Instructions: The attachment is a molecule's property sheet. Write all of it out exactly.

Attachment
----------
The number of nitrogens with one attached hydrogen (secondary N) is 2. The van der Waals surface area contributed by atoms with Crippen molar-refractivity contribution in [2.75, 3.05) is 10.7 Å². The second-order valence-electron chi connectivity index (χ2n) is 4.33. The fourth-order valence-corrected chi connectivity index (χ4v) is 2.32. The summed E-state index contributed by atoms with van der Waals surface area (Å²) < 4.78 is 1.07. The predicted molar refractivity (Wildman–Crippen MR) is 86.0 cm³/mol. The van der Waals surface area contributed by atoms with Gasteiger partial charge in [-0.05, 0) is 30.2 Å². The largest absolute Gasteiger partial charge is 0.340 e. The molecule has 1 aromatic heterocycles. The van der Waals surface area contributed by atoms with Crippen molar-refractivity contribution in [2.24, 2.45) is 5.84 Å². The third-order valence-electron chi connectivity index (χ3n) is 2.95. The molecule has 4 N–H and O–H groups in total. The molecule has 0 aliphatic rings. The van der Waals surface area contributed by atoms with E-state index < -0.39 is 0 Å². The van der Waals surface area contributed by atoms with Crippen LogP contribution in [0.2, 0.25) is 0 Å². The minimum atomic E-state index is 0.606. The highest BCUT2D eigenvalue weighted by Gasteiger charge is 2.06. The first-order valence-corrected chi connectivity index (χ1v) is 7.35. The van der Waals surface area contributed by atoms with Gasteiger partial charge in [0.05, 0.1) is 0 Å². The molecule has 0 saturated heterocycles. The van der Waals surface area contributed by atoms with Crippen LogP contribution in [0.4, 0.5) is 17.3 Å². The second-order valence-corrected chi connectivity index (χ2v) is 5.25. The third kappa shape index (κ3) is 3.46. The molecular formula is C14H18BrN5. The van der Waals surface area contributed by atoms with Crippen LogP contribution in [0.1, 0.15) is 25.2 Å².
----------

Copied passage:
The number of nitrogens with one attached hydrogen (secondary N) is 2. The van der Waals surface area contributed by atoms with Crippen molar-refractivity contribution in [2.75, 3.05) is 10.7 Å². The second-order valence-electron chi connectivity index (χ2n) is 4.33. The fourth-order valence-corrected chi connectivity index (χ4v) is 2.32. The summed E-state index contributed by atoms with van der Waals surface area (Å²) < 4.78 is 1.07. The predicted molar refractivity (Wildman–Crippen MR) is 86.0 cm³/mol. The van der Waals surface area contributed by atoms with Gasteiger partial charge in [-0.05, 0) is 30.2 Å². The largest absolute Gasteiger partial charge is 0.340 e. The molecule has 1 aromatic heterocycles. The van der Waals surface area contributed by atoms with Crippen molar-refractivity contribution in [2.24, 2.45) is 5.84 Å². The third-order valence-electron chi connectivity index (χ3n) is 2.95. The molecule has 4 N–H and O–H groups in total. The molecule has 0 aliphatic rings. The van der Waals surface area contributed by atoms with E-state index < -0.39 is 0 Å². The van der Waals surface area contributed by atoms with Crippen LogP contribution in [0.2, 0.25) is 0 Å². The minimum atomic E-state index is 0.606. The highest BCUT2D eigenvalue weighted by Gasteiger charge is 2.06. The first-order valence-corrected chi connectivity index (χ1v) is 7.35. The van der Waals surface area contributed by atoms with Gasteiger partial charge in [0.05, 0.1) is 0 Å². The molecule has 0 saturated heterocycles. The van der Waals surface area contributed by atoms with Crippen LogP contribution in [0.4, 0.5) is 17.3 Å². The second-order valence-corrected chi connectivity index (χ2v) is 5.25. The third kappa shape index (κ3) is 3.46. The molecular formula is C14H18BrN5. The van der Waals surface area contributed by atoms with Crippen LogP contribution in [0.1, 0.15) is 25.2 Å².